Paris 4

The Temptation


When I alighted at the hôtel, the porter told me a young woman with a band-box had been that moment inquiring for me——I do not know, said the porter, whether she is gone or no. I took the key of my chamber of him, and went up stairs; and when I had got within ten steps of the landing before my door, I met her coming easily down.

It was the fair fille de chambre I had walked along the Quai de Conti with: Madame de R**** had sent her upon some commissions to a merchande de modes within a step or two of the hôtel de Modene; and as I had fail’d in waiting upon her, had bid her enquire if I had left Paris; and if so, whether I had not left a letter address’d to her.

As the fair fille de chambre was so near my door, she returned back and went into the room with me for a moment or two whilst I wrote a card.

It was a fine still evening, in the latter end of the month of May——the crimson window-curtains (which were of the same colour of those of the bed) were drawn close—the sun was setting, and reflected through them so warm a tint into the fair fille de chambre’s face—I thought she blush’d—the idea of it made me blush myself—we were quite alone; and that super-induced a second blush before the first could get off.

There is a sort of a pleasing half-guilty blush, where the blood is more in fault than the man—’tis sent impetuous from the heart, and virtue flies after it—not to call it back, but to make the sensation of it more delicious to the nerves—’tis associated——

But I ’ll not describe it——I felt something at first within me which was not in strict unison with the lesson of virtue I had given her the night before——I sought five minutes for a card—I knew I had not one——I took up a pen—I laid it down again—my hand trembled—the devil was in me.

I know as well as any one, he is an adversary, whom if we resist, he will fly from us—but I seldom resist him at all; from a terror, that though I may conquer, I may still get a hurt in the combat—so I give up the triumph for security; and instead of thinking to make him fly, I generally fly myself.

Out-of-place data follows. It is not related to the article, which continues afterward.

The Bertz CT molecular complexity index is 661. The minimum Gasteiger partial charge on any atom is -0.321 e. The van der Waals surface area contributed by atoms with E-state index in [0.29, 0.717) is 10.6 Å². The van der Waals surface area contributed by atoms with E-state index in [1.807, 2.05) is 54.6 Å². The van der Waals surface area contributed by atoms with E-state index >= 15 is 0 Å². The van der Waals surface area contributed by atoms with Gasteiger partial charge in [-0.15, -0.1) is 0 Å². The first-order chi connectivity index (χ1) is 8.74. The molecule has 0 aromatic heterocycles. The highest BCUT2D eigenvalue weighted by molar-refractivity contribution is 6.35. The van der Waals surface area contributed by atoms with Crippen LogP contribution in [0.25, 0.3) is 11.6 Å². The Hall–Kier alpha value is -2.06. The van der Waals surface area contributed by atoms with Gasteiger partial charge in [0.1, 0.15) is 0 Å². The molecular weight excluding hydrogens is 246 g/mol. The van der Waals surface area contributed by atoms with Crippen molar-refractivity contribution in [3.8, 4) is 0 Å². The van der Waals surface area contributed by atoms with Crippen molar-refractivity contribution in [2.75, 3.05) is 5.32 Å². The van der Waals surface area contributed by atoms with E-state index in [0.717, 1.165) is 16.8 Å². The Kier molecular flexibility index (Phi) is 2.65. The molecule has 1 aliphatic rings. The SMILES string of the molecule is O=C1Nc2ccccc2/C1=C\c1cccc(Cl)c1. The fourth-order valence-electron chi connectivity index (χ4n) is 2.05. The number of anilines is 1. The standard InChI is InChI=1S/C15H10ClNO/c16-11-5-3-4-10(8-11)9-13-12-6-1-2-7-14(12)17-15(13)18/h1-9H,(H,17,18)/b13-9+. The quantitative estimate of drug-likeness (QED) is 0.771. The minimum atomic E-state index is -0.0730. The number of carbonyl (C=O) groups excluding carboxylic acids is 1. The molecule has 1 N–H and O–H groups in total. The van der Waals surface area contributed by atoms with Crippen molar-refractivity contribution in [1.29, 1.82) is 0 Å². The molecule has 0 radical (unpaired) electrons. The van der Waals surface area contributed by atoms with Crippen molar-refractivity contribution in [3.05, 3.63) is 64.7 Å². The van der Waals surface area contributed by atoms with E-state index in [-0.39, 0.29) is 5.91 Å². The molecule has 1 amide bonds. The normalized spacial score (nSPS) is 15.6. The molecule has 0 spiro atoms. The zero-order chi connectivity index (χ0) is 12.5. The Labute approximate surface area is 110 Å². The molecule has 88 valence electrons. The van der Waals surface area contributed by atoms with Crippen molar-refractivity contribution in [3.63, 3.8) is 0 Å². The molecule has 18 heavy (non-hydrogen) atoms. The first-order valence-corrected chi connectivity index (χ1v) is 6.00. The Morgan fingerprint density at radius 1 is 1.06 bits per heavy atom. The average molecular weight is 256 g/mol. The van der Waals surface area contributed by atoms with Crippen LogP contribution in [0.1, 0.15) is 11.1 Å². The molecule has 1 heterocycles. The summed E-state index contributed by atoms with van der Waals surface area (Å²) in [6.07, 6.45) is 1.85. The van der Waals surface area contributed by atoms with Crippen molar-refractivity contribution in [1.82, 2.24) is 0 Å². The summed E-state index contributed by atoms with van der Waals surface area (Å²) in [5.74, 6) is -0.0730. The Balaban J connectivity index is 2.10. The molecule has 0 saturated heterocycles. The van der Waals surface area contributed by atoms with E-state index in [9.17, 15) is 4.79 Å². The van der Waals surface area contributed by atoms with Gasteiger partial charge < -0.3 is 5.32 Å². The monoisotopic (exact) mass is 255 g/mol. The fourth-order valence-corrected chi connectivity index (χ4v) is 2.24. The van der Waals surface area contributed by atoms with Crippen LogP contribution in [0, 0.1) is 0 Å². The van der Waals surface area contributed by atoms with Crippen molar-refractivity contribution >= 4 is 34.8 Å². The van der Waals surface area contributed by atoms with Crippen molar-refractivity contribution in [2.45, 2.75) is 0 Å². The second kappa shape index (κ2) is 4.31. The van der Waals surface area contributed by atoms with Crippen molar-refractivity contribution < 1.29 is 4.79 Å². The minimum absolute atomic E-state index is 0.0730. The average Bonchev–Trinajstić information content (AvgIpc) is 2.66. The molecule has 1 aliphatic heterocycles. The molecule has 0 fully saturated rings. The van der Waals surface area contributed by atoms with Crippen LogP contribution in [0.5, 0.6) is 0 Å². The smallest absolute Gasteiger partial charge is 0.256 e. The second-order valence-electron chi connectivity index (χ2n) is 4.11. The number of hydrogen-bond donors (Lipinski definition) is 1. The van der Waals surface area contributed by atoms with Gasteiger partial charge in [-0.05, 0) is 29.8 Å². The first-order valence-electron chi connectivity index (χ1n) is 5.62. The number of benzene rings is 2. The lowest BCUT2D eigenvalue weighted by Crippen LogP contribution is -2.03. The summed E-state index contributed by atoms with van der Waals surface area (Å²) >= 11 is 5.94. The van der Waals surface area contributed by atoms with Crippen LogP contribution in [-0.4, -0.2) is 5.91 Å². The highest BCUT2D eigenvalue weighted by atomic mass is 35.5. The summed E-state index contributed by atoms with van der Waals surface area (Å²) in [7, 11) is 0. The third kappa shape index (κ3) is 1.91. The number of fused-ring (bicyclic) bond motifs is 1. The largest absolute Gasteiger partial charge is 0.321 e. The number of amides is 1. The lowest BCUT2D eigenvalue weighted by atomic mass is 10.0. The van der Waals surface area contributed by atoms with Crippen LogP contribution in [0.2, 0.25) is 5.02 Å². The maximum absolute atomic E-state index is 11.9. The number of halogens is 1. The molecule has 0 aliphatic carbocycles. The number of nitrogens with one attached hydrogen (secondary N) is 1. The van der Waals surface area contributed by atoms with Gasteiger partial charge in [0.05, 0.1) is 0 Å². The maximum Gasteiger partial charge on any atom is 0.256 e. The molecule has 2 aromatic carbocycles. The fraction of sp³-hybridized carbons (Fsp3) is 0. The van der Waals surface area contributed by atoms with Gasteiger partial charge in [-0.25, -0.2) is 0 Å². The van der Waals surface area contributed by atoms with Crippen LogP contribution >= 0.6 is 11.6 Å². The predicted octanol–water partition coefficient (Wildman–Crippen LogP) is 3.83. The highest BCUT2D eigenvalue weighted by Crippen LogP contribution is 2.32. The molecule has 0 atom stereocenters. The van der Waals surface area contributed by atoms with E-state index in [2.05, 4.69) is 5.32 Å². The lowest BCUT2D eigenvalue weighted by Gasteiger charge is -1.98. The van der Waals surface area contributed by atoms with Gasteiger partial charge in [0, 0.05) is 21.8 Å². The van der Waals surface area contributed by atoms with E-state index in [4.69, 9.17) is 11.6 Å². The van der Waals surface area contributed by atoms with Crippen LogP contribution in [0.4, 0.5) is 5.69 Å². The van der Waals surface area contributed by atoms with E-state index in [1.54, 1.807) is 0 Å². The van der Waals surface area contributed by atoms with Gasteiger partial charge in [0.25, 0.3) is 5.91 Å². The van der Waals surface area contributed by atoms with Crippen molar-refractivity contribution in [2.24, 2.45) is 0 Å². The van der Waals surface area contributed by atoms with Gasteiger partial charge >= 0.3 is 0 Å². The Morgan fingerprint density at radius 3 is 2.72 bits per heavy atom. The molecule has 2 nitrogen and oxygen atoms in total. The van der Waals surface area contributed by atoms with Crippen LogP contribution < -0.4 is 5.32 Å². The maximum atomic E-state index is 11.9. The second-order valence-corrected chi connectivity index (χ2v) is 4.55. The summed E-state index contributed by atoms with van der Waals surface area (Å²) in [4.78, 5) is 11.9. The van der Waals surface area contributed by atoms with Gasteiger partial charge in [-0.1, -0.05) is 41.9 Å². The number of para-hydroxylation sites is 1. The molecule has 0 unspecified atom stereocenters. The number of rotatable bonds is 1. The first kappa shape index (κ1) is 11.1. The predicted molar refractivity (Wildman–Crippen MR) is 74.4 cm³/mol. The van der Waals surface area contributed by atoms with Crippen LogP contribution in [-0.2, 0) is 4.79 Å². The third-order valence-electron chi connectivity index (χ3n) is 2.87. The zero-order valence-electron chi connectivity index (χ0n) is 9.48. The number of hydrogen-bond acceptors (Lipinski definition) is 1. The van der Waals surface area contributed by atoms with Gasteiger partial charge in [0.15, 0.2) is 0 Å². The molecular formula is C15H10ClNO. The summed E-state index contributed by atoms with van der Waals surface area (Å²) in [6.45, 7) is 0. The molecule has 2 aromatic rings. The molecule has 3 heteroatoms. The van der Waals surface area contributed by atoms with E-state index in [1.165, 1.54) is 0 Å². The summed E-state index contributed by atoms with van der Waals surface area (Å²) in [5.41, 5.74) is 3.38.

The fair fille de chambre came close up to the bureau where I was looking for a card—took up first the pen I cast down, then offered to hold me the ink; she offer’d it so sweetly, I was going to accept it—but I durst not—I have nothing, my dear, said I, to write upon——Write it, said she, simply, upon any thing——

I was just going to cry out, Then I will write it, fair girl! upon thy lips——

If I do, said I, I shall perish—so I took her by the hand, and led her to the door, and begg’d she would not forget the lesson I had given her——She said, indeed she would not—and as she utter’d it with some earnestness, she turn’d about and gave me both her hands, closed together, into mine—it was impossible not to compress them in that situation—I wish’d to let them go: and all the time I held them, I kept arguing within myself against it—and still I held them on——In two minutes I found I had all the battle to fight over again—and I felt my legs and every limb about me tremble at the idea.

The foot of the bed was within a yard and a half of the place where we were standing—I had still hold of her hands—and how it happened I can give no account, but I neither ask’d her—nor drew her—nor did I think of the bed—but so it did happen, we both sat down.

I’ll just shew you, said the fair fille de chambre, the little purse I have been making to-day to hold your crown. So she put her hand into her right pocket, which was next me, and felt for it for some time—then into the left——“She had lost it”——I never bore expectation more quietly—it was in her right pocket

  By PanEris using Melati.

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